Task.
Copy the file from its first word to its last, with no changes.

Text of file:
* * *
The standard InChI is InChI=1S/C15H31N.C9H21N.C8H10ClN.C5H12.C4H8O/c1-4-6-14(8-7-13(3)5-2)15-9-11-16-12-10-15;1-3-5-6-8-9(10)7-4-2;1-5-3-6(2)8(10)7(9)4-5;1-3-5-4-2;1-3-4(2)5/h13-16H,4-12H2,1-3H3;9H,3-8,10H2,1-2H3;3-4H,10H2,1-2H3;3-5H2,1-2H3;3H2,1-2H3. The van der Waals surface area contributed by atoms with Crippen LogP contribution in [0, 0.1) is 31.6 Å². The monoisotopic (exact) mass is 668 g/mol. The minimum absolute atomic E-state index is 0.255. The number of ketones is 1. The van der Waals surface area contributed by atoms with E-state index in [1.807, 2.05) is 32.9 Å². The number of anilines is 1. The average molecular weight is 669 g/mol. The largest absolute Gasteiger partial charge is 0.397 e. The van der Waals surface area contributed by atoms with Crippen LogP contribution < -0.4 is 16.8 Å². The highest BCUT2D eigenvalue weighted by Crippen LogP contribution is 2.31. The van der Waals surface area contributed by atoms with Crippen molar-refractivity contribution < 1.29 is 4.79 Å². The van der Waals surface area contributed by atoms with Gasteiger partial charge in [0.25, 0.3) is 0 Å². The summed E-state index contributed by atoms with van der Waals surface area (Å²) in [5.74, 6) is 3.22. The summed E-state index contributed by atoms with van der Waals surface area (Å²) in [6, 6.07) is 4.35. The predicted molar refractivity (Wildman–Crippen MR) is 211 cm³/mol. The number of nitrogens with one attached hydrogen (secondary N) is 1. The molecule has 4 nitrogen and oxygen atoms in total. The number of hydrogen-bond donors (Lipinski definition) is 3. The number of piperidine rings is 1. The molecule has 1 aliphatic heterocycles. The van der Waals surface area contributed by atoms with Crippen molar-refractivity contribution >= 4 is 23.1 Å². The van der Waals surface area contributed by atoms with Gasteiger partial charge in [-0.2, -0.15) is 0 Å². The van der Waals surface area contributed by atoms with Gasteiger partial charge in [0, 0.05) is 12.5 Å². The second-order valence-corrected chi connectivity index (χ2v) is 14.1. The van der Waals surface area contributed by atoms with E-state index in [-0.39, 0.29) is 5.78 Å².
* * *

The standard InChI is InChI=1S/C15H31N.C9H21N.C8H10ClN.C5H12.C4H8O/c1-4-6-14(8-7-13(3)5-2)15-9-11-16-12-10-15;1-3-5-6-8-9(10)7-4-2;1-5-3-6(2)8(10)7(9)4-5;1-3-5-4-2;1-3-4(2)5/h13-16H,4-12H2,1-3H3;9H,3-8,10H2,1-2H3;3-4H,10H2,1-2H3;3-5H2,1-2H3;3H2,1-2H3. The van der Waals surface area contributed by atoms with Crippen LogP contribution in [0, 0.1) is 31.6 Å². The monoisotopic (exact) mass is 668 g/mol. The minimum absolute atomic E-state index is 0.255. The number of ketones is 1. The van der Waals surface area contributed by atoms with E-state index in [1.807, 2.05) is 32.9 Å². The number of anilines is 1. The average molecular weight is 669 g/mol. The largest absolute Gasteiger partial charge is 0.397 e. The van der Waals surface area contributed by atoms with Crippen LogP contribution < -0.4 is 16.8 Å². The highest BCUT2D eigenvalue weighted by Crippen LogP contribution is 2.31. The van der Waals surface area contributed by atoms with Crippen molar-refractivity contribution < 1.29 is 4.79 Å². The van der Waals surface area contributed by atoms with Gasteiger partial charge in [0.25, 0.3) is 0 Å². The summed E-state index contributed by atoms with van der Waals surface area (Å²) in [5.74, 6) is 3.22. The summed E-state index contributed by atoms with van der Waals surface area (Å²) in [6, 6.07) is 4.35. The predicted molar refractivity (Wildman–Crippen MR) is 211 cm³/mol. The number of nitrogens with one attached hydrogen (secondary N) is 1. The molecule has 4 nitrogen and oxygen atoms in total. The number of hydrogen-bond donors (Lipinski definition) is 3. The number of piperidine rings is 1. The molecule has 1 aliphatic heterocycles. The van der Waals surface area contributed by atoms with Crippen molar-refractivity contribution >= 4 is 23.1 Å². The van der Waals surface area contributed by atoms with Gasteiger partial charge in [-0.2, -0.15) is 0 Å². The van der Waals surface area contributed by atoms with Gasteiger partial charge in [0, 0.05) is 12.5 Å². The second-order valence-corrected chi connectivity index (χ2v) is 14.1. The van der Waals surface area contributed by atoms with E-state index in [-0.39, 0.29) is 5.78 Å².